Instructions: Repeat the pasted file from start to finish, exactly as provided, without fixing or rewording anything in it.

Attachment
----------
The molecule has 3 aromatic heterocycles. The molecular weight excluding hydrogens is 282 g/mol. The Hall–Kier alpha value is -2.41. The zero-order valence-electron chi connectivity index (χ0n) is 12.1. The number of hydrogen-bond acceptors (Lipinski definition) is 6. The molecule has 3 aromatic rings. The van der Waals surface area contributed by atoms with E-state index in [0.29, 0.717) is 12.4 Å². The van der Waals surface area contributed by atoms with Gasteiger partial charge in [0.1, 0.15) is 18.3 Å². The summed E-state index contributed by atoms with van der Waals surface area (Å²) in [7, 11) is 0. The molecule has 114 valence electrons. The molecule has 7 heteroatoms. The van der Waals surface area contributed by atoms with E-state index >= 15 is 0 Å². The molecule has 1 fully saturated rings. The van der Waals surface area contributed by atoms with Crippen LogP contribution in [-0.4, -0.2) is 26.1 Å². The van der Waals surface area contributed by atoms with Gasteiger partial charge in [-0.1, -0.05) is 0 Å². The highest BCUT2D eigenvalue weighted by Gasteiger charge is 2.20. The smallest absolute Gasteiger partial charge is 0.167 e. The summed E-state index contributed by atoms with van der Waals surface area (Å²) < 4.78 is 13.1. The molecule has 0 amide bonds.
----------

The molecule has 3 aromatic heterocycles. The molecular weight excluding hydrogens is 282 g/mol. The Hall–Kier alpha value is -2.41. The zero-order valence-electron chi connectivity index (χ0n) is 12.1. The number of hydrogen-bond acceptors (Lipinski definition) is 6. The molecule has 3 aromatic rings. The van der Waals surface area contributed by atoms with E-state index in [0.29, 0.717) is 12.4 Å². The van der Waals surface area contributed by atoms with Gasteiger partial charge in [0.1, 0.15) is 18.3 Å². The summed E-state index contributed by atoms with van der Waals surface area (Å²) in [7, 11) is 0. The molecule has 114 valence electrons. The molecule has 7 heteroatoms. The van der Waals surface area contributed by atoms with E-state index >= 15 is 0 Å². The molecule has 1 fully saturated rings. The van der Waals surface area contributed by atoms with Crippen LogP contribution in [-0.4, -0.2) is 26.1 Å². The van der Waals surface area contributed by atoms with Gasteiger partial charge in [-0.1, -0.05) is 0 Å². The highest BCUT2D eigenvalue weighted by Gasteiger charge is 2.20. The smallest absolute Gasteiger partial charge is 0.167 e. The summed E-state index contributed by atoms with van der Waals surface area (Å²) < 4.78 is 13.1. The molecule has 0 amide bonds.